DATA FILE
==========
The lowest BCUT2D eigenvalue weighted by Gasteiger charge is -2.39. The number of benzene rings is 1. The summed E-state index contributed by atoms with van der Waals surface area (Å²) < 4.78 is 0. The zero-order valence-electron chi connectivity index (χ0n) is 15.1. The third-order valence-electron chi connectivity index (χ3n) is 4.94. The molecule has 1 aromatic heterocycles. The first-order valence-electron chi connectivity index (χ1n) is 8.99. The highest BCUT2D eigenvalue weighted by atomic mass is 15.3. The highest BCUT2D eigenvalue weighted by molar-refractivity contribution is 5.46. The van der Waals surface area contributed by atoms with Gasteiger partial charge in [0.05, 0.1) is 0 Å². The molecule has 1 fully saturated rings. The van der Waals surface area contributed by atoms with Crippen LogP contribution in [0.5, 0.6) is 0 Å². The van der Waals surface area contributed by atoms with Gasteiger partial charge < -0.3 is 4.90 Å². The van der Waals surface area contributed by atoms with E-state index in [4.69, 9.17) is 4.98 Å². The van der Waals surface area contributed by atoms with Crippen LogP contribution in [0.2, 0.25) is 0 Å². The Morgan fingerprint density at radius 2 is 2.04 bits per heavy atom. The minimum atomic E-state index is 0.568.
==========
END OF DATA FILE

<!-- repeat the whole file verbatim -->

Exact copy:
The lowest BCUT2D eigenvalue weighted by Gasteiger charge is -2.39. The number of benzene rings is 1. The summed E-state index contributed by atoms with van der Waals surface area (Å²) < 4.78 is 0. The zero-order valence-electron chi connectivity index (χ0n) is 15.1. The third-order valence-electron chi connectivity index (χ3n) is 4.94. The molecule has 1 aromatic heterocycles. The first-order valence-electron chi connectivity index (χ1n) is 8.99. The highest BCUT2D eigenvalue weighted by atomic mass is 15.3. The highest BCUT2D eigenvalue weighted by molar-refractivity contribution is 5.46. The van der Waals surface area contributed by atoms with Gasteiger partial charge in [0.05, 0.1) is 0 Å². The molecule has 1 fully saturated rings. The van der Waals surface area contributed by atoms with Crippen LogP contribution in [0.5, 0.6) is 0 Å². The van der Waals surface area contributed by atoms with Gasteiger partial charge < -0.3 is 4.90 Å². The van der Waals surface area contributed by atoms with E-state index in [4.69, 9.17) is 4.98 Å². The van der Waals surface area contributed by atoms with Crippen LogP contribution in [0.2, 0.25) is 0 Å². The Morgan fingerprint density at radius 2 is 2.04 bits per heavy atom. The minimum atomic E-state index is 0.568.